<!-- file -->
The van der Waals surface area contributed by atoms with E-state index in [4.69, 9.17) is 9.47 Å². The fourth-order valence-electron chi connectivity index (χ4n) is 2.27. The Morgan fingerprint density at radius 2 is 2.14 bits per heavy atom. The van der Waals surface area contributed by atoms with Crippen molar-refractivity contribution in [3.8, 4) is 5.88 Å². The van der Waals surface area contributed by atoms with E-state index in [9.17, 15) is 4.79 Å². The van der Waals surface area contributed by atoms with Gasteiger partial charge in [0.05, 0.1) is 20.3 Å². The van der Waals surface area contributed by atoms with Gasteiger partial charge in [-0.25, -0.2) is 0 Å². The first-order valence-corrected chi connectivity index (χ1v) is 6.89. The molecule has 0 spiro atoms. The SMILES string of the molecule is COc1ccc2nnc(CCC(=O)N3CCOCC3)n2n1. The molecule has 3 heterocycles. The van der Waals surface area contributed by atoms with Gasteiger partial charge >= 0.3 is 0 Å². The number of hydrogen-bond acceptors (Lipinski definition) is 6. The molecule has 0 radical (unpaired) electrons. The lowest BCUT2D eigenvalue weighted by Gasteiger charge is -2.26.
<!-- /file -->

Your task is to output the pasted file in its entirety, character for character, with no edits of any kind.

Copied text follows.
The van der Waals surface area contributed by atoms with E-state index in [4.69, 9.17) is 9.47 Å². The fourth-order valence-electron chi connectivity index (χ4n) is 2.27. The Morgan fingerprint density at radius 2 is 2.14 bits per heavy atom. The van der Waals surface area contributed by atoms with Crippen molar-refractivity contribution in [3.8, 4) is 5.88 Å². The van der Waals surface area contributed by atoms with E-state index in [9.17, 15) is 4.79 Å². The van der Waals surface area contributed by atoms with Gasteiger partial charge in [0.05, 0.1) is 20.3 Å². The van der Waals surface area contributed by atoms with Gasteiger partial charge in [-0.25, -0.2) is 0 Å². The first-order valence-corrected chi connectivity index (χ1v) is 6.89. The molecule has 0 spiro atoms. The SMILES string of the molecule is COc1ccc2nnc(CCC(=O)N3CCOCC3)n2n1. The molecule has 3 heterocycles. The van der Waals surface area contributed by atoms with Gasteiger partial charge >= 0.3 is 0 Å². The number of hydrogen-bond acceptors (Lipinski definition) is 6. The molecule has 0 radical (unpaired) electrons. The lowest BCUT2D eigenvalue weighted by Gasteiger charge is -2.26.